NATO’s Future: It’s Far from the North Atlantic
2014 Global Defense Burden Essay Contest Second-Place Winner, Sponsored by Finmeccanica North America As the old adage goes, there’s no truth in advertising, and the “North Atlantic Treaty Organization” is becoming a misnomer. Its member states are unified by their belief in “the principles of democracy, individual liberty and the rule of law,” not by an arbitrary body of water that its founding members happened to straddle 65 years ago. Recognizing globalization’s threats and seeking strategic depth in a fast-paced world, NATO now operates far afield, increasingly remote from the Atlantic. Founded in 1949 as a counterbalance to the Iron Curtain, NATO is traditionally concerned with the integrity and security of its now-28 member states. But as technology has increasingly interconnected the globe, NATO has shifted its focus to threats well beyond its traditional Europe–North America confines, engaging in anti-piracy operations in the Indian Ocean, military cooperation with the African Union, and, most strikingly, NATO’s International Security Assistance Force (ISAF) mission in Afghanistan. Of equal concern, NATO will increasingly be dealing with internal and transnational threats such as cyber warfare, the Internet of things (the actual devices that are linked by the Internet’s infrastructure), and homegrown jihadists.Referring to the alliance as being European or North American is also misleading because non-members such as Australia, Mongolia, and South Korea contribute forces to ISAF. These allies have given substantial assistance in many forms, including manpower, technology, practices, funding, and legitimacy. Non-members in today’s multipolar world may find their values and fortunes so inexorably linked to NATO’s that they would benefit from closer, even formal ties, including full membership. Expanding the organization would enable effective sharing of missions, intelligence, technology, and risk, just as full members enjoy now.But to accomplish this will require significant time, understanding, and statecraft. There are no easy fixes. In these times of profound uncertainty, only all-encompassing strategic plans that explore multiple opportunities will suffice. As a few members join from areas remote from the North Atlantic, others will follow suit. The misnomer will matter less as global expectations of behavior solidify, and would-be aggressors, now literally beset on all sides by a reinvigorated alliance, will be reined in.NATO’s Article 5 assures collective defense of members against an armed attack, but, as many current or hopeful member states realize, it does not offer protection against “unarmed attacks” such as intellectual-property theft by proxies of China’s People’s Liberation Army, sectarian strife fomented by internal fundamentalists, or economic warfare waged by Russian kleptocracy. Although events in Ukraine and the concerns of Eastern European members have reinforced the organization’s raison d'être, the expanding array of threats demands careful consideration of corresponding countermeasures.More Than a Military AllianceNATO, through the North Atlantic Council, is also a political body. Through Article 12 of the North Atlantic Treaty, it can review and reconsider parts of its charter with “regard for the factors then affecting peace and security.” Like all living agreements, this can be adapted to the spirit of the times. Under North Atlantic Council guidance, NATO has expanded six times from 1952 to 2009. Through such instruments as the Partnership for Peace and the Membership Action Plan, the capabilities of applicant states and their relations with old-guard members can be brought in line with Article 10 requirements for full membership.Both the military and political concerns of NATO are increasingly undergirded (at times undermined) by economic realities: a global recession that ploughed a rift between northern and southern Europe; a reluctance of member states, decried by outgoing Secretary General Anders Fogh Rasmussen, to pony up 2 percent of their gross domestic product as baseline funding; and of course, the expense of Afghanistan, the much-hackneyed “graveyard of empires” that has defeated outsiders not so much through organized military skill as through difficult terrain and the logistical expense of fielding armies. The benefits of the globalized economy—cost efficiency, innovation, nimble industrial infrastructure, improved competition, and easy technology transfer—are only one side of the coin. On the flip side are those thorny problems that asymmetrically bedevil NATO’s security posture: energy insecurity, porous borders, cyber attack, transnational crime and narcotics, tidal waves of immigration, and new ways to move and hide money. Securing itself against such threats becomes doubly difficult for NATO, which must communicate securely across borders and languages while also being held to the legal standards of nation-states that many new enemies have eschewed.The United States, which contributes 22 percent of NATO’s common costs for headquarters and infrastructure as well as 70 percent of real-world operational expenditures, is not immune to the pain of years of prolonged conflict and recession. With U.S. and NATO economic limitations growing more apparent, priorities must be reevaluated. Regardless of their political bent, U.S. leaders recognize that the United States cannot do it all, and that enhanced teamwork through networked regional agreements is necessary.Even a cursory review of current events demonstrates that NATO is still needed. Despite a few name changes, a recidivist Russia continues to threaten, cajole, and otherwise perturb its neighbors. NATO must heed the clarion call and transform itself in ways that will limit future crises by retooling its Response Force and shifting forces east.On another front, Europe, divested of many postcolonial obligations, now has a potent immigrant population with disparate values. The “face” of Europe has changed dramatically, while policy falls behind. It is time for NATO to catch up with the rest of the world, shrug off its “North Atlantic” mindset, and make an asset rather than a liability of its newfound diversity.Painfully interwoven with Europe is a shambles whose boundaries Europeans drew and that Europeans named the Middle East. Syria continues its slow-motion implosion, its leader surviving by juxtaposing himself with the slightly more abhorrent alternative of the Islamic State. Many IS fighters hail from the Islamic European diaspora and may easily return home to clone their virulence. Extreme forms of Islam are far from being in remission, having metastasized stealthily to the Philippines and flamboyantly to West Africa. Governance, health issues, and human-rights abuses continue to emanate from Africa, while gains in Afghanistan remain shaky.China, Iran, and North Korea all have hegemonic aspirations and anti-Western agendas. What was once a predictable South and Central American narcotics trade challenge, with associated guerilla and gang flavors, has reached full boil in U.S. border debates and humanitarian crises. Sprinkle in the cyber attack, insecurity about weapons of mass destruction, and energy dependence on Russia and the Middle East, and NATO is left with a truly nauseating dish. Operating under a torpid recovery from the worst economic recession in memory, NATO faces the conundrum of increased demand and decreased supply. Defense as a service has become an exceedingly precious commodity.Effective responses to such perplexing problems will be logical, efficient, and all-encompassing. Stovepiped partnerships must give way to networked, matrixed, tailorable arrangements. Parochialism must be supplanted by inclusiveness. Again, NATO is bound by shared belief, not limited by geography. One does not dissuade adversaries by stubborn occupation of the same land in perpetuity, but by maneuver, surprise, and envelopment. Throwing money at the problem is only a partial solution.Rasmussen asked for 2 percent of each member’s GDP, adding that some should contribute more. “NATO is an insurance policy,” he said, and “members must pay their premiums.”1 The defense that NATO supplies is a public good that goes far beyond its members’ borders; it is a common defense of the global commons.But NATO is more than an insurance policy. It is a club, in both senses of the word: a cudgel and a cabal. And because its members are countries, it is not a stretch to consider NATO a “country club” in the sense of being a select, highly sought-after society that many wish to join. Like organizations such as this, NATO has its foibles, biases, and prejudices. Financially, country clubs generally have three simple options when they run into trouble: they close, increase dues (Rasmussen’s approach), or increase membership, often to the consternation of some “gray-haired” members. Application fees may be adjusted within reason. Depending on the demand to get into the NATO club, it would be reasonable to institute a new-member fee of 3 percent for ten years, or until capability requirements have been met, whichever comes first. This would either fill NATO coffers or encourage members to meet interoperability goals faster, either of which would be wins.Such a program must balance political goals, projected needs, fiscal plans, and applicant capabilities, including the option to contribute “in kind,” whether through money, manpower, or (as demonstrated by unarmed Iceland) strategic access. Because European demographics and expansive U.S. military personnel costs have resulted in a largely outsourced labor pool of contractors and third-country nationals, the ability of new member states to pay dues through well-regulated manpower may yield ethical, economical alternatives to guest-worker militaries or a contractor force akin to mercenaries.A Coherent, Multifaceted PlanWhat are NATO’s core tenets? The basis upon which the club’s charter is written is simple: us versus them, that is, democracy versus those who would threaten it. ISAF operations encompassed combat and support elements from nearly 50 countries, some, like the extremely dependable Australia, coming from as far away from Europe as can be. Because NATO is already regional in name only, adopting a more diverse membership will enhance it in ways beyond simple troop numbers and geographic access. It will further distance members from colonialism, racism, classism, and isolationism, while better incorporating their immigrant diaspora populations, most of whom would do good for their adopted homelands if they were allowed into the machinery of national security.Membership growth is established through Article 10 and has taken place on six occasions previously: in 1952, 1955, 1982, 1999, 2004, and 2009. Simple deletion of the word “European” under an Article 12 periodic review would be appropriate, if only symbolic, as discussions with Azerbaijan and Kazakhstan have already occurred. An expansion plan that accommodates three rough levels of applicants’ potentials—three tiers—will enhance alliance access and capabilities, freeing NATO of its archaic addiction to location, location, location.Tier 1 allows fast-track admission for “no-brainers”: established democracies already in the pipeline, any interested non-NATO EU members, and geographically remote nations inextricably linked to the West through history, trade, and cooperation. Some, such as Australia and New Zealand, are already de facto. Others— Japan, Singapore, South Korea—are regionally contentious, but the associated risks are manageable. These countries can satisfy full-membership responsibilities on day one: deployable forces, interoperability, adequate education, advanced technology, personnel exchange, intelligence, health care.Tier 2 are the emerging economies of Brazil, India, South Africa, and stable Middle Eastern states amenable to governance reform. Existing capability gaps between them and current members are becoming easier to bridge every day. Maximizing technological advances that have taken root in these nations can bring them along quickly; they may even take the lead in updating NATO School and Partnership for Peace online training with multi-language massive open online courses through vendors such as Coursera, edX, the Khan Academy, and TED. Strategically, these nations are diamonds-in-the-rough, and NATO would indeed be fortunate to have a stable South American partner or a democratic exemplar anywhere in Africa. With certain assurances, our mercurial “ally” Pakistan could be convinced to “shape up” in both Afghanistan and contested Kashmir—were India to suddenly have more friends encouraging regional serenity. In all cases, cultural ties must be strongly stressed to assuage lingering anticolonial concerns.Tier 3 is represented by strategic opportunities. Their histories and concerns are complex, and NATO emissaries should rely on regional experts to avoid unforeseen policy landmines. As in Tier 2, these nations often have underused strategic potential, and their courting by NATO may be strongly protested. However, with careful management, the scales of historical influence and economic interest will balance out in favor of NATO collaboration. Nepal’s historic ties to Britain and strategic location make it an attractive partner. U.S. Secretary of Defense Chuck Hagel’s recent visit to Mongolia, another geographically enticing friend, shows great promise. Thailand, an ally with reasonable governance compared with its neighbors, regularly hosts U.S. forces. Stronger collaboration in Latin America could significantly improve the narcotic, crime, and humanitarian crises emanating across the U.S.-Mexico border. Indeed, the case to admit Mexico has several significant advantages, not least is the comparable ease of securing its 680 mile southern border rather than its 1,930 mile northern one.Israel is a hot-button Tier 3 candidate given its unpopularity in its neighborhood, but it has a demonstrated willingness to collaborate with the West. It is a modern, technologically advanced powerhouse whose vibrant business culture rivals that of Silicon Valley. Its security assets, from Mossad to El Al, are universally respected. And it is no farther from the Atlantic than Turkey.Liabilities and LimitationsOf course, there will difficulties in implementing these proposals beyond those already mentioned. Russia will continue to back farther into its corner. Perhaps this is not so much a diplomatic failure as a sign that the North Atlantic Treaty is doing what it was designed to do. Russia’s strategic missteps (Crimean annexation, complicity in the Malaysian Airlines tragedy) might lead to a more-than-welcome regime change. In his opaque criticism of NATO, Putin duplicitously stated that “a country which is part of an alliance gives away a share of its sovereignty . . . and it does not always reflect the national interests of a given country.”2 This blithely belittles both the Soviet Union (the fall of which was, in his words, “the greatest geopolitical catastrophe of the century”) and his own expansionist predilections. Economically, the stability fostered by tiered expansion could help wean Europe off its Gazprom habit, making grudging Russian compliance a possibility.Closer ties with Israel will be troubling for many Middle Eastern nations, but problems likely will be predictable and manageable. Moderate, secular leaders in the region will be strengthened by the example, while those trending toward force and terrorism will be chastened by the stronger alliance. Moreover, close relations with Israel likely cannot make fundamentalists hate the West any more than they already do. The multitude of Western-born Islamists now occupying much of Iraq and Syria should concern NATO. New, uncontrolled mujahideen are being grown, and when the current phase of their war is over, they will look to fly home to Britain, France, or the United States. When that day comes, NATO will be strengthened if Israel stands with it.The “rise of the rest” has brought considerable fluctuation in NATO’s stock. Economic incentives, ghosts of colonialism, a Western habit of abandoning friends, reliance on or fear of Russia or China, alternative views of governance in Venezuela or economic practice in Argentina, and a wish for continued neutrality may all coalesce to dissuade potential members. NATO must regain and jealously shepherd its reputation, stand by its convictions, honor obligations, and oppose present tyranny. Special allowances such as France’s withdrawal from military participation (1966–2009) and Iceland’s lack of standing forces can easily be accommodated.Buyer’s remorse is always possible. Article 13 outlines the ability to quit after 20 years of membership (even this is negotiable, given France’s four-decade fugue that began in its 17th year). If nothing more, NATO can give leaders in new member states much-needed top cover: join for the benefits, steel a vacillating electorate by explaining that “we must participate due to our obligation,” and use membership as a justification for long-term stability projects.As NATO leaders debate new crises, they should not neglect the long view, the interconnectedness that globalization has engendered (or inflicted) upon all military, political, and economic matters. NATO was built as a shield against the Soviet hammer and sickle. Over the years, the organization has itself come to be viewed as a hammer of forward presence, offensive action, and deterrence. Despite this heavy-handed reputation, technological advances, economic stagnation, a globalized world population, and political realities demand that NATO collaborate widely. Through a widened membership, NATO can develop the nuanced approach demanded by the times. It can become any tool it needs to be, from the hammer of military force to the shield of diplomacy. Further, by fully harnessing the potential of new, geographically dispersed members, NATO can even become the sickle—of agriculture, business, and finance—to reach its goals. As history and current events demonstrate, a solution that neglects any of these aspects will falter, and perhaps fail.Notes:Marcus Weisgerber, “Rasmussen to Push Readiness Action Plan at NATO Summit,” Defense News, 7 July 2014.“Putin Warns of Strengthening NATO Forces,” Radio Free Europe/Radio Liberty, 22 July 2014.Andrew Osborn, “Putin: Collapse of the Soviet Union Was ‘Catastrophe of the Century,’” The Independent, 26 April 2005.BioCommander Kucik is a physician and futures planner who recently served at the NATO hospital in Kandahar, Afghanistan. He is a life member of the U.S. Naval Institute and a 2014–15 USNI Leadership Fellow.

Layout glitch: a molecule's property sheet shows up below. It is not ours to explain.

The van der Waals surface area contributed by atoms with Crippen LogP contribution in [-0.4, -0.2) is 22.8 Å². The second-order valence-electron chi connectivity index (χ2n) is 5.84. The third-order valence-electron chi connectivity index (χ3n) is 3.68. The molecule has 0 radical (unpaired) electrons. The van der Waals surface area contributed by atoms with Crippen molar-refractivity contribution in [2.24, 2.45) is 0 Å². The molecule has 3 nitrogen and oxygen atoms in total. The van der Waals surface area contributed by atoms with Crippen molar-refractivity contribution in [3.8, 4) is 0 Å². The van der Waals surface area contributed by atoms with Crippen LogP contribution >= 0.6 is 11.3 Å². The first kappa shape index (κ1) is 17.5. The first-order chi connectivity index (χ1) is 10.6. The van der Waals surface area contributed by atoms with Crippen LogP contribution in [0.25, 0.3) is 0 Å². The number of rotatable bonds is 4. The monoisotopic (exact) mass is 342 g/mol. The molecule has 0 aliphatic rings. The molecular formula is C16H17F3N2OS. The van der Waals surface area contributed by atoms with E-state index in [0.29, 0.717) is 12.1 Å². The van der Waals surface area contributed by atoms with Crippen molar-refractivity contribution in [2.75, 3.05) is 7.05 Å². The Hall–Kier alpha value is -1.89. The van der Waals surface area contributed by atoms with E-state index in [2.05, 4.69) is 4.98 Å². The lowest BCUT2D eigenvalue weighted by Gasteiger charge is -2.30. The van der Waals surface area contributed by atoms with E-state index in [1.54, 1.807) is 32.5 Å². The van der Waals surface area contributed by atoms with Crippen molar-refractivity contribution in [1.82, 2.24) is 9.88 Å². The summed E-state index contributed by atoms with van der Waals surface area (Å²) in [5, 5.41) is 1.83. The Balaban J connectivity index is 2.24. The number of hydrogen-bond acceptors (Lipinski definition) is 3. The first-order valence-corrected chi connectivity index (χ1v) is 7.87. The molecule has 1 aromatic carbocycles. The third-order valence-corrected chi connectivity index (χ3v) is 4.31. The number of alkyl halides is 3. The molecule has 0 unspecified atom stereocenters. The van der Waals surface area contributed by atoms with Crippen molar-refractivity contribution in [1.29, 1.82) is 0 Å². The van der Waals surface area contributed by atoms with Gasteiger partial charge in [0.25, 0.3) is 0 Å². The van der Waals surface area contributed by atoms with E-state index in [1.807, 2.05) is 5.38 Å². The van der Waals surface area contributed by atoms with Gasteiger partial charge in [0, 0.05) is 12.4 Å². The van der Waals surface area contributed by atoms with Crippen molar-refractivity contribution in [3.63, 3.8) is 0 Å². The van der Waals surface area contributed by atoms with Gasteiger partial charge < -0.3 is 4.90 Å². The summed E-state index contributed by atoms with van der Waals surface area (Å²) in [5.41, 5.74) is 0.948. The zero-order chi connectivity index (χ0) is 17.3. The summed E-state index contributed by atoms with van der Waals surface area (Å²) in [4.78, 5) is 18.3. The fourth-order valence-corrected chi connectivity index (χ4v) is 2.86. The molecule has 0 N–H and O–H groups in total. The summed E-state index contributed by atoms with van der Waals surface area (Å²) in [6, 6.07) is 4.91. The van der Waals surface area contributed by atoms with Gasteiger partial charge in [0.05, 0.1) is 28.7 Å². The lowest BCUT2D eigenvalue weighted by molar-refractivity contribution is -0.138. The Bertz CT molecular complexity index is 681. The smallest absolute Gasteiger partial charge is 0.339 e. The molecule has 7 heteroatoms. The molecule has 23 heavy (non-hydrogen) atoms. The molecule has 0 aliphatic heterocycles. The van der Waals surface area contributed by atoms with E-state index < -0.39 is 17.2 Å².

By Commander Corry J. Kucik, Medical Corps, U.S. Navy